DEPARTMENTS: From the Editor
I hope that you are enjoying the warmth of summer and taking some time to renew yourself. During the past year, lots of exciting things have been going on that directly affect what we do as fitness professionals. In the fall of 2008, the Department of Health and Human Services released the "2008 Physical Activity Guidelines for Americans." However important these guidelines are, the sad fact is that we have not had much success in influencing the actual physical activity level of children, adults, and older adults. To address this and other health-related behaviors linked to chronic diseases, the Partnership to Fight Chronic Disease (a national coalition of more than 110 patient, provider, and community organizations; business and labor groups; and health policy experts) developed "A Guide to Successful Programs" that will help us avoid having to reinvent the wheel when we create a new program. The Executive Summary of this guide can be found at (http://promisingpractices.fightchronicdisease.org/uploads/Executive_Summary.pdf). This document lists criteria for programs being listed as "successful" and provides examples for the following settings: workplace, communities, schools, and the health care system. In addition, as this issue of the Journal was being mailed, a special meeting was held in Washington, DC, on July 1-2, to develop the "National Physical Activity Plan" to promote physical activity in the American population. The American College of Sports Medicine (ACSM) has taken the lead in this effort. To keep up with major initiatives in health policy related to physical activity, see the following ACSM Web site: www.acsm.org/policynet.
We have three excellent feature articles. As many of you are aware, there is an increasing number of young athletes showing up in health and fitness facilities. The fact that, in contrast to adults, these adolescents are at various stages of growth and maturation makes the training more interesting and challenging. We are fortunate to have Avery D. Faigenbaum, Ed.D., FACSM, address some of the important issues related to this unique population in his feature, "Overtraining in Young Athletes: How Much Is Too Much?" This is a must-read for students, professionals, and the parents of adolescents who participate in such training.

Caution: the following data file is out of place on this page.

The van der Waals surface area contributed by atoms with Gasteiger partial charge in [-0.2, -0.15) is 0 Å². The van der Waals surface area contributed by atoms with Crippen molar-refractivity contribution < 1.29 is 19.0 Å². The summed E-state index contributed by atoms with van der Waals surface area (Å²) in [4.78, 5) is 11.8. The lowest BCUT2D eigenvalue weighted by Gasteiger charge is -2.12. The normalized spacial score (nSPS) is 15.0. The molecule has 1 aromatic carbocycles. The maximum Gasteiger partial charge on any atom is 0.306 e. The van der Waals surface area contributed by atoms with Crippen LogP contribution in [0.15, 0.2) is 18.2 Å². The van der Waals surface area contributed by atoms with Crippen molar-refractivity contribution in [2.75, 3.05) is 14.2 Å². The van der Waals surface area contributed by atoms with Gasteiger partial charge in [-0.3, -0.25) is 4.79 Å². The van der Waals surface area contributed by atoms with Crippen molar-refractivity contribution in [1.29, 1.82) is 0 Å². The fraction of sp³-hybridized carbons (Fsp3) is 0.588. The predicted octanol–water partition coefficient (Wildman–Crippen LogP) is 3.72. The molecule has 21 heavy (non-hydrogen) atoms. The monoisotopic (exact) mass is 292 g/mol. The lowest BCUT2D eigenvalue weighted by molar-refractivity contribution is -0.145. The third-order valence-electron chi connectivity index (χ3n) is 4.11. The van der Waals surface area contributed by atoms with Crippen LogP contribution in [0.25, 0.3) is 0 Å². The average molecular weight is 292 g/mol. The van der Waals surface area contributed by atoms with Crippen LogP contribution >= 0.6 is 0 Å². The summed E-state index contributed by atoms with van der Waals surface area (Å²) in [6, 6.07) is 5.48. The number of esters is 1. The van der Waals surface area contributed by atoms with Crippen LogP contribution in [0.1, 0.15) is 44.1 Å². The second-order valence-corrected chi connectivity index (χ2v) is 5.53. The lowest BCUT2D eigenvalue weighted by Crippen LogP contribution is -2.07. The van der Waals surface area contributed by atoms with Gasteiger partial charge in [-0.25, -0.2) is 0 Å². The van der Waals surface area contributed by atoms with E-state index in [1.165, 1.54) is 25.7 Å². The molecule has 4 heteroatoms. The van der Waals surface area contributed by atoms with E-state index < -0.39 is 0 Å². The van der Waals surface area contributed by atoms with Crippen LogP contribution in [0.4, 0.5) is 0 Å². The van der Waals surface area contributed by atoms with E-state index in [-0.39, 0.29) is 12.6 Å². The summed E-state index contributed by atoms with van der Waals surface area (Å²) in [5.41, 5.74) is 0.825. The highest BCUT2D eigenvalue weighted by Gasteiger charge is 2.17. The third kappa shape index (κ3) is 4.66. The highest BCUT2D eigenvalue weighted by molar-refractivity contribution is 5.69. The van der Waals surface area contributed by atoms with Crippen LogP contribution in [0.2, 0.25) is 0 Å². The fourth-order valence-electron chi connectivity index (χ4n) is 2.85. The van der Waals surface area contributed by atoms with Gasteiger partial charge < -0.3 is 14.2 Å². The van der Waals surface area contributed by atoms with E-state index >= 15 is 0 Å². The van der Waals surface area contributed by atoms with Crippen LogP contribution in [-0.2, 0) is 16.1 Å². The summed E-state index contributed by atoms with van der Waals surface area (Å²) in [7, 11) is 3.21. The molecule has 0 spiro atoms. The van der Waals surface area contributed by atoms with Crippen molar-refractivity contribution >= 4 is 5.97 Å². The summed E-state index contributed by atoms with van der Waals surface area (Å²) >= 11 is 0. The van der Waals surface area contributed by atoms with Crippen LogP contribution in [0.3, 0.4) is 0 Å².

The author of our second feature, Wayne Wescott, Ph.D., CSCS, had an overflow of attendees at his lectures during ACSM's Health & Fitness Summit & Exposition in March 2009 in Atlanta, GA. He has been kind enough to write a feature dealing with one of his lectures "ACSM Strength Training Guidelines: Role in Body Composition and Health Enhancement." Wayne provides a well-written summary of the benefits associated with resistance training and shows how a program that follows the ACSM guidelines can be implemented in a conventional setting. This article is a good read for students and exercise professionals alike.
In our last feature, Linda S. Pescatello, Ph.D., FACSM, CPD; Walter R. Thompson, Ph.D., FACSM, FAACVPR; and Neil F. Gordon, M.D., Ph.D., M.P.H., FACSM, provide a quick look at the newest edition of the ACSM guidelines in their feature, "A Preview of ACSM's Guidelines for Exercise Testing and Prescription, Eighth Edition." The newest edition represents a change in how things are presented and integrated with other ACSM certification texts. This feature will be important for teachers dealing with certification-related courses, professionals who are not yet certified, and those who want to maintain their certification and stay current.
Edward T. Howley, Ph.D., FACSM
Editor-in-Chief© 2009 American College of Sports Medicine